Henry's baseball career stalled in the minor leagues, but Sandberg became, arguably, the greatest second baseman in baseball history. He did so while maintaining the quiet, humble image that he established while growing up in the shadow of the North Central baseball field that now bears his name.


"He was very polite," Eilmes says. "I don't know if I ever heard him say a word of profanity. And he was not just a great ballplayer, he was practically a 4.0 student in high school."


"He was a quiet kind of guy," says Jackson, Sandberg's best friend on the North Central baseball team. "He was a quiet leader. He could get on guys when he had to, but he would never brag or get cocky."


Like most people in Spokane, Jackson, Eilmes and Hare say they've had limited contact with Sandberg since high school. Except for his 15 summers in Chicago, Sandberg has lived in the Phoenix area (where the Cubs hold spring training) for years.


"He's not really the type who picks up the phone [to call friends]," Jackson explains. "After a while, you ask yourself why you should make the effort.


"It would have been nice if he had reciprocated [more], but that's OK. That's the way his life is."


Still, Jackson says Sandberg was a gracious host on winter golf trips to Phoenix. Also, Sandberg would occasionally meet with Jackson for a beer after leaving four comp tickets for Jackson at Cubs games in Los Angeles when Jackson was teaching in nearby Lancaster.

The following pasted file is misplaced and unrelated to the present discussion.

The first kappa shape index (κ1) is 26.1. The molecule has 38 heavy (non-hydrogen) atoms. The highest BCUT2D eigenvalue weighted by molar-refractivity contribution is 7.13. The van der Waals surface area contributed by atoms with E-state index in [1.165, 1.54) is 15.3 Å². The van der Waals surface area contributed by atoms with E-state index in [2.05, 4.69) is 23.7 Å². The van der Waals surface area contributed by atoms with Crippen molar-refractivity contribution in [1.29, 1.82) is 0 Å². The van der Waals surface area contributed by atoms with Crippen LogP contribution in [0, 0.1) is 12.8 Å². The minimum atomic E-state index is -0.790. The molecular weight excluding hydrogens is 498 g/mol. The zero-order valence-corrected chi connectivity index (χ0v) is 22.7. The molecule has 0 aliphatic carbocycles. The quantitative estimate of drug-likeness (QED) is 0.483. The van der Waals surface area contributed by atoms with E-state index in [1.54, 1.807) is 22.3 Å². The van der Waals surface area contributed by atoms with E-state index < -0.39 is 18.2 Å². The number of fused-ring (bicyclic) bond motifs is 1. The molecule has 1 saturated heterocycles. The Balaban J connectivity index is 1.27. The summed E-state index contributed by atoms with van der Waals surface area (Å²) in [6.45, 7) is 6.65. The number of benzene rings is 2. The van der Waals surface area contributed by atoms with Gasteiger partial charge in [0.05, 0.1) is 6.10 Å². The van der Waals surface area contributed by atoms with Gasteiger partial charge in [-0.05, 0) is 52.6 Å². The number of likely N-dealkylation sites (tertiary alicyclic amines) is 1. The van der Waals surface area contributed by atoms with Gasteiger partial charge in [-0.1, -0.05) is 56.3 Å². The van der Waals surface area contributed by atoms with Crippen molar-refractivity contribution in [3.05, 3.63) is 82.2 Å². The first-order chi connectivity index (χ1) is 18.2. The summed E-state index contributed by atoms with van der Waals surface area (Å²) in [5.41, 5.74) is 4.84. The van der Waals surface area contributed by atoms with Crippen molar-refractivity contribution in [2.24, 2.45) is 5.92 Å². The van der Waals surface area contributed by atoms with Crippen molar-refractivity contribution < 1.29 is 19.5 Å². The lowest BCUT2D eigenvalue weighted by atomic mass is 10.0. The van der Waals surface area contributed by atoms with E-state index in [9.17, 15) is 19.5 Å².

"One time," Jackson says sheepishly, "he must have signed 100 [Sandberg baseball] cards for me, which felt kind of ridiculous."


Hare said he was "not real close" to Sandberg in high school and had not talked to Sandberg "in years" before Sandberg was voted into the Hall of Fame last winter. Hare called to congratulate Sandberg and see if he wanted to catch up on old times the next time Hare was in Phoenix, and Hare says the two "had a great time" when Sandberg invited Hare to his lavish Phoenix home. Hare also attended an April ceremony for Sandberg at the state Capitol in Olympia, Wash.


"He's always sent me Christmas cards," Eilmes says. "He's just a very private person. Very quiet."


"His life now is in Phoenix and Chicago," says Del Sandberg, Ryne's older brother and a former North Central, Spokane Falls and Washington State baseball player who teaches and coaches in Olympia. "He grew up in Spokane -- he was a teenager there -- but he left right after graduation. Our parents have passed away, and a lot of people have moved."


Sandberg's sister, Maryl Nance, is an executive with a Seattle television station. A third Sandberg brother, Lane, died in 1992. When Sandberg (who is semi-retired, but tackles some baseball-related work for the Cubs and others) does return to the Spokane area, he often joins Del to fish at the family lake cabin east of Colville.





Later this month, Del, Ryne and a horde of other Sandbergs ("Most are in California") will gather in Cooperstown for a family reunion and Ryne's Hall of Fame induction speech. Sandberg has loosened up considerably when dealing with the media and general public since re-marrying in 1995.


Of course, the soft-spoken Sandberg probably never took speech or debate at NC. Del says he's confident his little brother will do just fine when delivering his Hall of Fame speech before thousands of spectators and millions of television viewers.


"He's got to get used to talking to people," Del says. "He'd better, because at the end of the month, he'll talk to the world."





ESPN Classic will televise the 2005 Hall of Fame induction ceremony on Sunday, July 31, at 10:30 am. It will also air on ESPN Radio (AM-630).